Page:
Wade In shows clear results in Bay cleanup effort
Fowler’s ‘Sneaker Index’ reaches 44.5 inches - the cleanest year yet in the Patuxent event
The Patuxent River is getting cleaner.
That conclusion doesn't come from scientists, state-of-the-art computer models or sophisticated, water quality monitoring programs.
It comes from Bernie Fowler's white sneakers.
On June 8, the former Maryland state senator waded into the Patuxent River-one of Maryland's major tributaries to the Chesapeake-and was able to see his feet until the water was 44 1/2 inches deep. That was the clearest the river has been since Fowler began conducting his annual Wade In in 1988 to draw attention to the river's pollution problems.
"We have all the confidence in the world that the Patuxent River will one day be very productive again," Fowler told the crowd of more than 150 people who gathered for the event.
That may be good news for the Chesapeake Bay as well. For many years, the Patuxent has been viewed as a microcosm of the Bay, dominated by freshwater in its upper portion while its wide, deep southern area is dominated by brackish water.
"What we do here on the Patuxent River will mirror what we are going to do in the Chesapeake Bay," Fowler said. "If we can't clean up the Patuxent River, it's sheer folly to think that we can clean up the Chesapeake Bay."
Like the Bay, the Patuxent lost clarity as it became polluted with nutrients from runoff and wastewater treatment plants in the 1960s, '70s and '80s. The nutrients spur algae growth, which clouds the water. Fowler, who lived on the river, recalls that when he was young, he was able to clearly see his feet as he walked chest-deep in the river, looking for crabs. Cleaning the Patuxent was a key part of Fowler's successful campaigns for seats on the county commission and later in the General Assembly.
Concern by Fowler and others bolstered research efforts on the river, which ultimately led to the conclusion that the control of nitrogen, as well as phosphorus, was necessary to reduce nutrient pollution in estuarine systems. Previously, many- including top EPA officials-thought that it was only necessary to control phosphorus.
As a result, the Patuxent River was the first river in the Bay watershed to have wastewater treatment plants upgraded for nitrogen removal, and it leads all major Chesapeake tributaries for nutrient reductions. Water quality monitoring confirms that the river is being cleaned up.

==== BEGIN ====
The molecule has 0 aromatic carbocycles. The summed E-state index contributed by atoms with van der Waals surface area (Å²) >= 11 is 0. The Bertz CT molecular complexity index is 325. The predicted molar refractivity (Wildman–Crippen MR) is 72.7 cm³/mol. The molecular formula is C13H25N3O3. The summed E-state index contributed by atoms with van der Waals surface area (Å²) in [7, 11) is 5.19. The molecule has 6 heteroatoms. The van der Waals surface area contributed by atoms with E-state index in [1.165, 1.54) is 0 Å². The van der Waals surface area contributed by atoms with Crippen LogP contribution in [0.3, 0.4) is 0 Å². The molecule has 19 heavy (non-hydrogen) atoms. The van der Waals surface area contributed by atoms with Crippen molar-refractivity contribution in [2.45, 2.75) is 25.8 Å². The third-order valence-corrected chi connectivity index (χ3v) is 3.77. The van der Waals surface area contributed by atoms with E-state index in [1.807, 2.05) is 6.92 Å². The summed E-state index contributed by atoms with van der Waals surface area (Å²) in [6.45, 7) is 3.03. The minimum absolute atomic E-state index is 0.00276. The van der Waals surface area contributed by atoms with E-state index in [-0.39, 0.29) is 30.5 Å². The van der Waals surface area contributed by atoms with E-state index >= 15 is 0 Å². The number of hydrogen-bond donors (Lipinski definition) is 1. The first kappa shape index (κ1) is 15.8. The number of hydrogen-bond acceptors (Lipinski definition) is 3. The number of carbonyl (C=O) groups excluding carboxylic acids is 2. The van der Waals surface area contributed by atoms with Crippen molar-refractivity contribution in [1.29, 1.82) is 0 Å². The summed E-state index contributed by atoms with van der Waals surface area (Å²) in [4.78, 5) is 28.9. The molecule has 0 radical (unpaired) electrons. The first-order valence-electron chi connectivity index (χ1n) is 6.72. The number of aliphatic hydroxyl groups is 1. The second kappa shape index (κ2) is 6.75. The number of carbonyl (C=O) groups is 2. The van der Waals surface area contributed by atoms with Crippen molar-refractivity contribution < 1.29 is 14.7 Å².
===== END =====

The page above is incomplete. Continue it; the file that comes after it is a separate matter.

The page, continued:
So do the results of Fowler's Wade In, which has taken place on the second Sunday of June every year at Broomes Island since 1988. In the first year, Fowler could wade only to depths of 10 inches and see his sneakers. That has gradually increased over the years-and so has the event's visibility. This year, the Wade In drew more than 150 people, including EPA Administrator Carol Browner, U.S. Rep Steny Hoyer, and a host of state and local elected officials.
"We may have had a bigger crowd [in previous years] but we've never had a bigger power base," Fowler said of his high-profile guests.
Browner praised the Wade In for its ability to focus attention on an environmental issue in a way the public can understand, and even participate in.
"This test may not be scientific," Browner said, "but it may be more important than what any of my scientists can tell me."
Increasingly, people across the country are conducting wade ins to monitor their local rivers, Browner said. "You may have started something here."
Browner, Hoyer and about 50 others lined up on the beach at Broomes Island to join Fowler for the actual wade in.
"The slower you walk, the more you will concentrate and the longer you will remember the day," Fowler advised them. "This is a good day for each of us to kind of evaluate ourselves as individuals, and come to a decision that owning the largest car, owning the largest house or having the the largest bank account is not the most important thing in the long run," he said.
Though they waded to record depths, Fowler proclaimed that the cleanup job was not done. Visibility is still more than a foot short of his goal. "If we can wade out chest high and see my feet, and see the little crabs and the grass shrimp clearly," Fowler said, "then, we will be there."
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